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In Conversation with Michael Spence and Fred Hu: On China’s Leadership in the G20

In Conversation with Michael Spence and Fred Hu: On China’s Leadership in the G20

Posted on Tuesday, April 12, 2016

Asia Global Institute's Advisory Board Co-Chair Michael Spence and Fred Hu say more robust national reform and growth policies should be the focus of this year’s G20 economic agenda.

Q: What is behind the call for more national reform and growth policies?

In much of the global economy, country-level growth policies have become excessively reliant on monetary accommodation and have been ineffective to varying degrees, because of the absence of fundamental reforms and complementary policies focused on aggregate demand, distribution, structure and investment. The actual economic performance following the last crisis is well short of expectations. We have seen low and declining growth caused by strategies which might have been aimed at restoring sustainable growth patterns, but which have also been unbalanced, incomplete and anemic. Excess debt in the developed countries has inevitably produced an extended period of demand-constrained growth. At the same time, reforms are faltering from Euroland to Japan, and we are seeing an ongoing, complex and still incomplete adaptation to digital technologies and globalization. This weakness in demand in developed countries and slow growth has spread to the rest of the global economy via diminished trade. In the midst of all this, India has battled to deliver reform promises and China is in a complex middle-income transition moving to different growth drivers and patterns; developing countries benefited for a while from rising commodity prices and low cost external capital, but the reversal of these factors has produced slower growth and fiscal imbalances. There is now a need to build more durable foundations for growth.

Q: Can you identify problem areas that are specific to countries within the G-20?

In the US we see suboptimal public and private investment, rising inequality and a growing challenge in terms of human capital and skills in the labor force, as disruptive technologies rapidly change the structure of the economy.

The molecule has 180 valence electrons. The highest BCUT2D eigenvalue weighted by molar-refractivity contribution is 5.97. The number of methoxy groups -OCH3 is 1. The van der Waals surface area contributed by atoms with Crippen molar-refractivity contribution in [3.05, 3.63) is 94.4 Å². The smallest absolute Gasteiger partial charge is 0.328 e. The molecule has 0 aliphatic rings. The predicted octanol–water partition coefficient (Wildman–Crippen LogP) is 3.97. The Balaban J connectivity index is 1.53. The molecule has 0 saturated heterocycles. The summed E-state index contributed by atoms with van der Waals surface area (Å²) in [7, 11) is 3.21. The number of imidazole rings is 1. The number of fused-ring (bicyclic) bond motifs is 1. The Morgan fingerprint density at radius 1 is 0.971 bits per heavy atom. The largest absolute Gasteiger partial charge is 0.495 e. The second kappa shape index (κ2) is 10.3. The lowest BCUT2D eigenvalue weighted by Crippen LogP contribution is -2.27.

In parts of Europe, there is a largely unaddressed agenda of liberalization of labor and product/service markets, the absence of which adversely affects investment and productivity. There are also balance sheet problems in the financial sector, and a structure in the Eurozone that is short on adjustment mechanisms. Inflation below target is particularly problematic in Europe, because, without exchange rate mechanism, it slows down competitive and fiscal adjustments.

Japan is fiscally constrained and appears to be relying mainly on aggressive monetary policy in lieu of structural reforms. It is the country with the strongest demographic headwinds to deal with. Public debt is seemingly on course to reach 250% of GDP or above.

Developing countries are too heterogeneous to allow simple generalizations. With a few exceptions, growth has slowed sharply. Fiscal and financial stresses have increased. In part this is traceable to weak growth in the large middle and high-income counties. In addition, many commodity exporters face fiscal imbalances, currency instability, and growth challenges caused by the very large drop in commodity prices, combined with uncertainty about the future trajectory of these prices. Over reliance on low cost but volatile capital flows seeking yield has also contributed to vulnerabilities.

What role can the G20 under China play, that might kick-start this reform process?

First it can state clearly and forcefully that the current growth patterns and supporting policies, within countries and across the global economy, are not working and will not work; and that if these policies are continued, they will lead to deteriorating performance and rising risk.

Second, the G20 can agree and state that restoring sustainable and inclusive growth patterns depends on credible and reasonably comprehensive policies at the country level (including the EU and Eurozone) to address the varying impediments to growth. Further, if these policies are forthcoming, there will be broad benefits to all countries.

Third, the G20 can help set reasonable expectations. The growth challenges cannot be dealt with in on short time horizon. Attempts to do so will produce extensions of unsustainable growth patterns and rising risk. Increasing the robustness of growth patterns and policies will take time, and require farsighted leadership and political skill. The target should be a sustained effort designed to achieve elevated and sustainable growth on a 5-10 year time horizon. Monetary policy support cannot be withdrawn suddenly because that would risk extreme financial distress and volatility. But monetary policy cannot do the job by itself.

Fourth, the G20, as is its mandate, can identify ways in which international cooperation can augment those at the national level. An important focus at this juncture should be investment. China’s new initiative in the AIIB, to channel large pools of savings into productive public sector investment, across Asia and beyond, is a good example. It deserves to be expanded or replicated. Fiscal constraints are widespread with attendant negative effects on public investment. Increased public sector investment will stimulate private investment over time.

Asia Global Institute

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